On Saturday, Mark O'Brien, the NYMR boilersmith is planning to start removing the flue tubes, for which he will require our assistance. So if you are able to help this Saturday, please let Andy Lowes know.
A total of 5 NELPG working members; Andy Lowes, Ian Pearson, James Pearcy, Peter Ellis & Trevor Wilford. Also our junior volunteers with Brian Orange overseeing them while they were either training with Chris Parish or working on the Q6. No mice today.
After the frustrations of our two Wednesday team members with no power until mid afternoon, they had set the job up for today by marking the middle row of elements ready for cutting. So after setting up lights & burning gear these were burnt out & removed very quickly.
We set up a work station just inside the roller shutter door so the JVs could clean the removed elements before storing them on a rail wagon just outside the door. It’s all about planning, looks easy when it works well. Another good team effort from both morning & afternoon lads, I think they may be in with our banter before long!
The regulator rod was disconnected from the regulator, and then piece by piece the regulator was dismantled. Only the body of the regulator remains in the dome with the bolts out.
The plate under the steam chest was replaced after the lubrication pipes were put back last week.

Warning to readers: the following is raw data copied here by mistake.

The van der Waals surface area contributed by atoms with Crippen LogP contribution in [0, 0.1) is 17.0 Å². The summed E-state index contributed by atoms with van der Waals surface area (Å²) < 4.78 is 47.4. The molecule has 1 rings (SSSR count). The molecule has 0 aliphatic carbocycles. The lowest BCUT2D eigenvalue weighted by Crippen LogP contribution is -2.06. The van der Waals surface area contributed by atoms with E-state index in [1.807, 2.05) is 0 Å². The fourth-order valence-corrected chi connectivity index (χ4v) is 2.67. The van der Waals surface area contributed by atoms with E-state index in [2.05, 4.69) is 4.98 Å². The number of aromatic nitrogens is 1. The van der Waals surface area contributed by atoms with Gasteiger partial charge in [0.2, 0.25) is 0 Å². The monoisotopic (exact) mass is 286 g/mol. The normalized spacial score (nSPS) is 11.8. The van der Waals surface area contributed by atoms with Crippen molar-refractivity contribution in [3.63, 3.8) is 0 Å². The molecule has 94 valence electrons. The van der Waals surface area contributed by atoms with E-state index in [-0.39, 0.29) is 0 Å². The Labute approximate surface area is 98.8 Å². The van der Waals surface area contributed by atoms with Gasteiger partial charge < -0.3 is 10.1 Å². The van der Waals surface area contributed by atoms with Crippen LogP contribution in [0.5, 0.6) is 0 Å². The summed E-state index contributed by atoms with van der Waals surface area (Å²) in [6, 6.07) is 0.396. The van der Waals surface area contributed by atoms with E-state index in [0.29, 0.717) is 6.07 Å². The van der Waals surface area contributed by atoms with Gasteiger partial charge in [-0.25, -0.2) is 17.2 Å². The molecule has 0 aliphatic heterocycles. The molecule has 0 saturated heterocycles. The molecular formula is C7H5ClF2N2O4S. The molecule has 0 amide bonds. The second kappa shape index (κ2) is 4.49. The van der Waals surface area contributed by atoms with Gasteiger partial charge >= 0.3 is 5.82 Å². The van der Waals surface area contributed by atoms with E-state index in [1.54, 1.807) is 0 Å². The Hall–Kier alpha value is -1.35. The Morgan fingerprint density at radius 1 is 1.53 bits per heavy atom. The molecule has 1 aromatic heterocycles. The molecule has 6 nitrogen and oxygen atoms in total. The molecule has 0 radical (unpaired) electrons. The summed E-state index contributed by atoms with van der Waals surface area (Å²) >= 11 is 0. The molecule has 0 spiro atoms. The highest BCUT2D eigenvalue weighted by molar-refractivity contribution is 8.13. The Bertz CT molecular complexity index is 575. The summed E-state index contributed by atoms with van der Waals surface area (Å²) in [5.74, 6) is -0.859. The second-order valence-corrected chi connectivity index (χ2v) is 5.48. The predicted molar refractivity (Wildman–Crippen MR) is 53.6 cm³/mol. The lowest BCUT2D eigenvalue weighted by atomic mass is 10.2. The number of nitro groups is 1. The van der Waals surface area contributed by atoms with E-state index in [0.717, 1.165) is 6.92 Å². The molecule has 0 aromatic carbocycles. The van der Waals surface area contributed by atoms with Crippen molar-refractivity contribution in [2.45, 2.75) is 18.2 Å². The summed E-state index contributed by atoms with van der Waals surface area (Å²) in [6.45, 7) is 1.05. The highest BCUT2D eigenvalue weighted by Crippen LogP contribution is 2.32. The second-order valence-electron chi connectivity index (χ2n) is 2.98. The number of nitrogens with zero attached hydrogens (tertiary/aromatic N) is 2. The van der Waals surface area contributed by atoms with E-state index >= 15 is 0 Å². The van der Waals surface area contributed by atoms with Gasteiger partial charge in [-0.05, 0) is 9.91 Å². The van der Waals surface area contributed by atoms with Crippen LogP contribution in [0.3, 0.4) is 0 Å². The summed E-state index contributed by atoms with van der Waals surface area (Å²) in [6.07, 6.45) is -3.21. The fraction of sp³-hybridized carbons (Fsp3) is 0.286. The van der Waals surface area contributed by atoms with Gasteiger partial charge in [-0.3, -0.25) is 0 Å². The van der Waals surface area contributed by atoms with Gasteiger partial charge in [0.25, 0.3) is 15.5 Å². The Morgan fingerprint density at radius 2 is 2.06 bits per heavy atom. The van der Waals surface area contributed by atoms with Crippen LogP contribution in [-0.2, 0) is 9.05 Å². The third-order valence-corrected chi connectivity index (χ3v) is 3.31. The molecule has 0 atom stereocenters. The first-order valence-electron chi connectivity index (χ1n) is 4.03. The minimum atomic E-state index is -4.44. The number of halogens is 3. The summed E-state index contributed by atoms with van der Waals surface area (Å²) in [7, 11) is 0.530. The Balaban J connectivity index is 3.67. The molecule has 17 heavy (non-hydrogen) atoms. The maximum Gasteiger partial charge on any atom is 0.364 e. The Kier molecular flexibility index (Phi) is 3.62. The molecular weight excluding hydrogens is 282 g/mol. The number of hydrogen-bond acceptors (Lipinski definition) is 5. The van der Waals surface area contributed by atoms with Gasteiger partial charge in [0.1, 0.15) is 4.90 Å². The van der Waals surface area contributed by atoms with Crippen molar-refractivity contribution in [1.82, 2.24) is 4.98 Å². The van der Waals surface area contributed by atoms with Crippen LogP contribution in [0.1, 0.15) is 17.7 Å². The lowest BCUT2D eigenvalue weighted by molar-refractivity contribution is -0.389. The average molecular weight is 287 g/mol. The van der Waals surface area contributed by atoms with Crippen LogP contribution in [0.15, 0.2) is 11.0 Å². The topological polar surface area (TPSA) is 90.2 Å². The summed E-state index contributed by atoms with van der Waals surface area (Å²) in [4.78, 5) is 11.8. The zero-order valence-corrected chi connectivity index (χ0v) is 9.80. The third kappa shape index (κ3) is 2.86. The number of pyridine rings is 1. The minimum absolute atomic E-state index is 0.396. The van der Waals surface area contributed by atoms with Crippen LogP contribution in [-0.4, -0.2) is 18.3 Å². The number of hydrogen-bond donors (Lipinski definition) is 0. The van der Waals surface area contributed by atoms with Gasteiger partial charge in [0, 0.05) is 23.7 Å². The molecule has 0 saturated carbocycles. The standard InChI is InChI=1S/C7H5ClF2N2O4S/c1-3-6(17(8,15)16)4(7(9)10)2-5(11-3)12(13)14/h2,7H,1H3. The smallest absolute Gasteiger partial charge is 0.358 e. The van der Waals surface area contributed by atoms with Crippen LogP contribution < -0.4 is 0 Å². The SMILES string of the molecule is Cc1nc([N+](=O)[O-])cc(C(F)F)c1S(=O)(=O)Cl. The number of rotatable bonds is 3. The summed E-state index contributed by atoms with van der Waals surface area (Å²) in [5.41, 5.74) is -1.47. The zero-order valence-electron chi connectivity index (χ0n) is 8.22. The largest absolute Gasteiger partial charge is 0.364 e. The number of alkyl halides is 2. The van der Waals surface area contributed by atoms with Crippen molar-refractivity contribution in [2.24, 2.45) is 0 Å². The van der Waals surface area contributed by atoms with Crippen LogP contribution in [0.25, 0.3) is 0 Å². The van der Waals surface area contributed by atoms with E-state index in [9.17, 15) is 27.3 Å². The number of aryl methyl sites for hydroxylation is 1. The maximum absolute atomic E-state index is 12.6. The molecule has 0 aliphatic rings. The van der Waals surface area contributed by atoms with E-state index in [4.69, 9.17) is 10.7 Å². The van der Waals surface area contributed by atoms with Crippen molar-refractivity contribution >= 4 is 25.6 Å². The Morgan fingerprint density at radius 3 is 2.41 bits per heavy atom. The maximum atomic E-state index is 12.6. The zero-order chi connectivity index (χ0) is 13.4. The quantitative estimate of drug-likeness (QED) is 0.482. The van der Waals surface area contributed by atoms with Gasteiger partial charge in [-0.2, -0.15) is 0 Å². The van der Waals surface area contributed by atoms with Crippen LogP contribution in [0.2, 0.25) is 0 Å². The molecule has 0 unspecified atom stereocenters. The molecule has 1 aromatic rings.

The last row of elements were cleaned & marked up ready for removal. After lunch six middle ones soon came out, but the one at either end were fouling on the smoke box door frame. On cleaning the area we noticed pieces had been chopped out & welded back in previously. So these were burnt out once again, marked up & stored ready for welding in on completion. These last two were still tight to remove but with perseverance we ended up with all the elements removed today.
After all the elements were clean & stored on the rail wagon, they were taken to number seven road outside Deviation shed. Mark O’Brian is going to put them inside the shed this week when he removes the tubes & flues for Repton in number six road.
We are now ready for Mark O’Brian to remove the flues under contract, so as soon as the date is confirmed we need the fit & able workers to help him remove them as requested a few weeks ago.
Work for Wednesday 15th February, co car available from Teesside if anyone requires it.
- Clean smoke box, wire brush all threads on the header & remove the cover plate
- Take valves out & clean
- Clean mud holes in boiler
- Clean blast pipe
- Clean steam pipes & joint rings